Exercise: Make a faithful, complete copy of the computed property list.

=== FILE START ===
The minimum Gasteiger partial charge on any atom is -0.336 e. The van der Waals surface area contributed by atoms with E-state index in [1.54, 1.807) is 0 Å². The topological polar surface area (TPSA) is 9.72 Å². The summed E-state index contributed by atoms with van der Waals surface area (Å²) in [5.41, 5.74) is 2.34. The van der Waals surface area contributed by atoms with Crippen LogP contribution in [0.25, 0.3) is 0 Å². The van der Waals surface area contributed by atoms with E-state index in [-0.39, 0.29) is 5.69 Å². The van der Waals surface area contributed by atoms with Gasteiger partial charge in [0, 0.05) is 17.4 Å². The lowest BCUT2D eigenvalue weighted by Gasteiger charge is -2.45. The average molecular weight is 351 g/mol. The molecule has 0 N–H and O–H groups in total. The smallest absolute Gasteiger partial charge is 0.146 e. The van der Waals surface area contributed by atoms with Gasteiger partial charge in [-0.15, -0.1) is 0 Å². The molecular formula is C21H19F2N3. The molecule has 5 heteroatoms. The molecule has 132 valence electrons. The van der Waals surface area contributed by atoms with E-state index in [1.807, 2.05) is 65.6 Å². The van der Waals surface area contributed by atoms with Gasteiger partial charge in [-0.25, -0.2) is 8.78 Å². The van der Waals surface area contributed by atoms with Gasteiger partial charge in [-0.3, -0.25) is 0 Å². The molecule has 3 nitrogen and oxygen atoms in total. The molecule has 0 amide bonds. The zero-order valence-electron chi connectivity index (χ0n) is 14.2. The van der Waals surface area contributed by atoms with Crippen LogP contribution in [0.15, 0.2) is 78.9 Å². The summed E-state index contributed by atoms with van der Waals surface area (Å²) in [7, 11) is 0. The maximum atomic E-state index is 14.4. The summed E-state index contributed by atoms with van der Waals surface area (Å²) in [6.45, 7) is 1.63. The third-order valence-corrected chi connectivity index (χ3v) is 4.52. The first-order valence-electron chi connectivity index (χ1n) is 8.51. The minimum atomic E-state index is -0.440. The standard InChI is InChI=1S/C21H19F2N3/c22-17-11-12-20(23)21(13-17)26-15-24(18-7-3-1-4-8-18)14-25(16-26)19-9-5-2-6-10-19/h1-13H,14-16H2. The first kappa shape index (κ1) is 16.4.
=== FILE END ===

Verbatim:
The minimum Gasteiger partial charge on any atom is -0.336 e. The van der Waals surface area contributed by atoms with E-state index in [1.54, 1.807) is 0 Å². The topological polar surface area (TPSA) is 9.72 Å². The summed E-state index contributed by atoms with van der Waals surface area (Å²) in [5.41, 5.74) is 2.34. The van der Waals surface area contributed by atoms with Crippen LogP contribution in [0.25, 0.3) is 0 Å². The van der Waals surface area contributed by atoms with E-state index in [-0.39, 0.29) is 5.69 Å². The van der Waals surface area contributed by atoms with Gasteiger partial charge in [0, 0.05) is 17.4 Å². The lowest BCUT2D eigenvalue weighted by Gasteiger charge is -2.45. The average molecular weight is 351 g/mol. The molecule has 0 N–H and O–H groups in total. The smallest absolute Gasteiger partial charge is 0.146 e. The van der Waals surface area contributed by atoms with Gasteiger partial charge in [-0.15, -0.1) is 0 Å². The molecular formula is C21H19F2N3. The molecule has 5 heteroatoms. The molecule has 132 valence electrons. The van der Waals surface area contributed by atoms with E-state index in [1.807, 2.05) is 65.6 Å². The van der Waals surface area contributed by atoms with Gasteiger partial charge in [-0.25, -0.2) is 8.78 Å². The van der Waals surface area contributed by atoms with Gasteiger partial charge in [-0.3, -0.25) is 0 Å². The molecule has 3 nitrogen and oxygen atoms in total. The molecule has 0 amide bonds. The zero-order valence-electron chi connectivity index (χ0n) is 14.2. The van der Waals surface area contributed by atoms with Crippen LogP contribution in [0.15, 0.2) is 78.9 Å². The summed E-state index contributed by atoms with van der Waals surface area (Å²) in [7, 11) is 0. The maximum atomic E-state index is 14.4. The summed E-state index contributed by atoms with van der Waals surface area (Å²) in [6.45, 7) is 1.63. The third-order valence-corrected chi connectivity index (χ3v) is 4.52. The first-order valence-electron chi connectivity index (χ1n) is 8.51. The minimum atomic E-state index is -0.440. The standard InChI is InChI=1S/C21H19F2N3/c22-17-11-12-20(23)21(13-17)26-15-24(18-7-3-1-4-8-18)14-25(16-26)19-9-5-2-6-10-19/h1-13H,14-16H2. The first kappa shape index (κ1) is 16.4.